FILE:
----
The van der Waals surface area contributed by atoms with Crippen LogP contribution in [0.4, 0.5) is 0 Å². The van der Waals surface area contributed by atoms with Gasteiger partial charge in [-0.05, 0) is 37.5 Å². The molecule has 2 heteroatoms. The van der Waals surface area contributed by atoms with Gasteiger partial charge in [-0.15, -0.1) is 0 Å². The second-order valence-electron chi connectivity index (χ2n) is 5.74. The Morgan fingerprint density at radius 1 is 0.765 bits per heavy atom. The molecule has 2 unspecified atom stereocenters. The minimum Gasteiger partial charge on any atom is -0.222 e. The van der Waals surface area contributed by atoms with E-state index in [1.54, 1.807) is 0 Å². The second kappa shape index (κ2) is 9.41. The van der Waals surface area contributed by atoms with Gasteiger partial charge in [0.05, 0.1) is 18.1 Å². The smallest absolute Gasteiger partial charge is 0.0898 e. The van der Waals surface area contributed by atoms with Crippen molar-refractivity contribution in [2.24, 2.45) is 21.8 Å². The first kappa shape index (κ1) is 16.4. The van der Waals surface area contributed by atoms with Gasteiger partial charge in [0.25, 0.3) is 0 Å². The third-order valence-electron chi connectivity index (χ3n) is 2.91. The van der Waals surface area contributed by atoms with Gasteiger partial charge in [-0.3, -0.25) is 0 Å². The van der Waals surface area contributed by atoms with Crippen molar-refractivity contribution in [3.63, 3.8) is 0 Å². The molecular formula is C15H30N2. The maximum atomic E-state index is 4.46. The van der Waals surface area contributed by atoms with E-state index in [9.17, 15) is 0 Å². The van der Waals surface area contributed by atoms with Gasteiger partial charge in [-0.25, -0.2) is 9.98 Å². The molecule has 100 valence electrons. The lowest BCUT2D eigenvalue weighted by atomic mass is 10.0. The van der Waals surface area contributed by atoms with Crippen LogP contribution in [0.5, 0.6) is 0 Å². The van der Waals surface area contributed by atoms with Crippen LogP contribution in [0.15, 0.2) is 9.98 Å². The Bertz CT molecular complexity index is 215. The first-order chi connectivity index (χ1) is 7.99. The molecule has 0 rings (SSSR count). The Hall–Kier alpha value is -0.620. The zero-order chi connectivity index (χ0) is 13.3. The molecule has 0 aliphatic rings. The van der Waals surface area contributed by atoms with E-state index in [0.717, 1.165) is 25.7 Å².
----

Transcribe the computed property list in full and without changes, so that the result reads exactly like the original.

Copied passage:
The van der Waals surface area contributed by atoms with Crippen LogP contribution in [0.4, 0.5) is 0 Å². The van der Waals surface area contributed by atoms with Gasteiger partial charge in [-0.05, 0) is 37.5 Å². The molecule has 2 heteroatoms. The van der Waals surface area contributed by atoms with Gasteiger partial charge in [-0.15, -0.1) is 0 Å². The second-order valence-electron chi connectivity index (χ2n) is 5.74. The Morgan fingerprint density at radius 1 is 0.765 bits per heavy atom. The molecule has 2 unspecified atom stereocenters. The minimum Gasteiger partial charge on any atom is -0.222 e. The van der Waals surface area contributed by atoms with E-state index in [1.54, 1.807) is 0 Å². The second kappa shape index (κ2) is 9.41. The van der Waals surface area contributed by atoms with Gasteiger partial charge in [0.05, 0.1) is 18.1 Å². The smallest absolute Gasteiger partial charge is 0.0898 e. The van der Waals surface area contributed by atoms with Crippen molar-refractivity contribution in [2.24, 2.45) is 21.8 Å². The first kappa shape index (κ1) is 16.4. The van der Waals surface area contributed by atoms with Gasteiger partial charge in [0.25, 0.3) is 0 Å². The third-order valence-electron chi connectivity index (χ3n) is 2.91. The van der Waals surface area contributed by atoms with Gasteiger partial charge in [-0.3, -0.25) is 0 Å². The van der Waals surface area contributed by atoms with Crippen molar-refractivity contribution in [3.63, 3.8) is 0 Å². The molecular formula is C15H30N2. The maximum atomic E-state index is 4.46. The van der Waals surface area contributed by atoms with E-state index in [9.17, 15) is 0 Å². The van der Waals surface area contributed by atoms with Gasteiger partial charge in [-0.25, -0.2) is 9.98 Å². The molecule has 100 valence electrons. The lowest BCUT2D eigenvalue weighted by atomic mass is 10.0. The van der Waals surface area contributed by atoms with Crippen LogP contribution in [0.5, 0.6) is 0 Å². The van der Waals surface area contributed by atoms with Crippen LogP contribution in [0.15, 0.2) is 9.98 Å². The Bertz CT molecular complexity index is 215. The first-order chi connectivity index (χ1) is 7.99. The molecule has 0 rings (SSSR count). The Hall–Kier alpha value is -0.620. The zero-order chi connectivity index (χ0) is 13.3. The molecule has 0 aliphatic rings. The van der Waals surface area contributed by atoms with E-state index in [0.717, 1.165) is 25.7 Å².